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Public sector workers face real pay cut of 9.3% by 2020

Public sector workers including midwives, teachers and social workers are set to lose thousands of pounds from their pay packet by 2020, new analysis has revealed.

Data published by the Trades Union Congress (TUC) has shown that some workers will face real pay losses of over £3,000 due to government restrictions on public pay, with social workers set to be the hardest hit.

The analysis has led to further criticism of the government’s 1% cap on public sector salary increases, which the TUC has said stops wages rising with living costs.

“Everyone in the UK has bills to pay, and it’s only fair that wages should at least keep up with rising living costs,” said the TUC’s general secretary Frances O’Grady. “Workers in the public sector are already feeling the squeeze, and it seems like there’s worse to come.”

“Government pay restrictions hurt staff in overstretched public services, and make it even harder to recruit good people,” she added. “Particularly at a time of crisis in the NHS, we need to be recruiting the best people for the job. It’s time for ministers to give public employers the freedom to negotiate with unions for pay in their sectors.”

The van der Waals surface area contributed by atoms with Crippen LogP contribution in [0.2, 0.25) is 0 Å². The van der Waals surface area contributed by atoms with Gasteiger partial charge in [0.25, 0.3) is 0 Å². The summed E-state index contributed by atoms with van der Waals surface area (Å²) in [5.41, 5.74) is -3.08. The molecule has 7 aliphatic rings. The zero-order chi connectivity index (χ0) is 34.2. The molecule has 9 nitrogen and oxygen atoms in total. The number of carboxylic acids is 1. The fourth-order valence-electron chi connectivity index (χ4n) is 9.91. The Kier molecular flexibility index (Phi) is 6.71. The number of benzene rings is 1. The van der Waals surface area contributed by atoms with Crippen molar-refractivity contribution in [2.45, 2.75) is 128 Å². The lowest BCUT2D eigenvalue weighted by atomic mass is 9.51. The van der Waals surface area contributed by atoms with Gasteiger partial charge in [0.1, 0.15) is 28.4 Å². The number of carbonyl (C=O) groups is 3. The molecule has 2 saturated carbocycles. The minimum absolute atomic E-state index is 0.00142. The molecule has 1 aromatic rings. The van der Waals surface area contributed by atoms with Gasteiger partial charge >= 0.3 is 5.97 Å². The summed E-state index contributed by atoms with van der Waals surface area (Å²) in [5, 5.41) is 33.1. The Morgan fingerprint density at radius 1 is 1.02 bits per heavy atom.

According to the TUC’s analysis, public sector workers will face a real pay cut of 9.3% in 2016 prices by 2020-21, having a varying impact on the amount they earn.

While social workers at the top of their pay grade face a pay drop of £3,533, ambulance drivers, who already earn below the average UK wage, will lose £1,834, leaving them with an annual pay cheque of only £17,821.

Jon Skewes, director for policy, employment relations and communications for the Royal College of Midwives, said that the government’s 1% pay cap shows a “total disregard” for the contribution and sacrifices made by NHS staff.

“This is yet more evidence that our hard working midwives and other NHS staff are being hit hard by a significant fall in their earnings, at a time when the costs of living are rising,” Skewes added.

“At the same time this government is expecting these already hardworking staff to be even more productive than they already are and cope with increasing demands with fewer staff and resources.”

The TUC and the RCM have called on the government to reform pay review bodies to be genuinely independent, allowing each part of the public sector, such as the NHS, to determine its own appropriate pay.

The TUC is also pressing the government to raise public sector pay to the ‘real’ living wage as determined by the Living Wage Foundation, which takes into account rising living costs.

The government has defended its restraint on public sector pay as it looks to maintain fiscal discipline, saying that the Office of Budget Responsibility has forecast that the policy will protect around 200,000 jobs.

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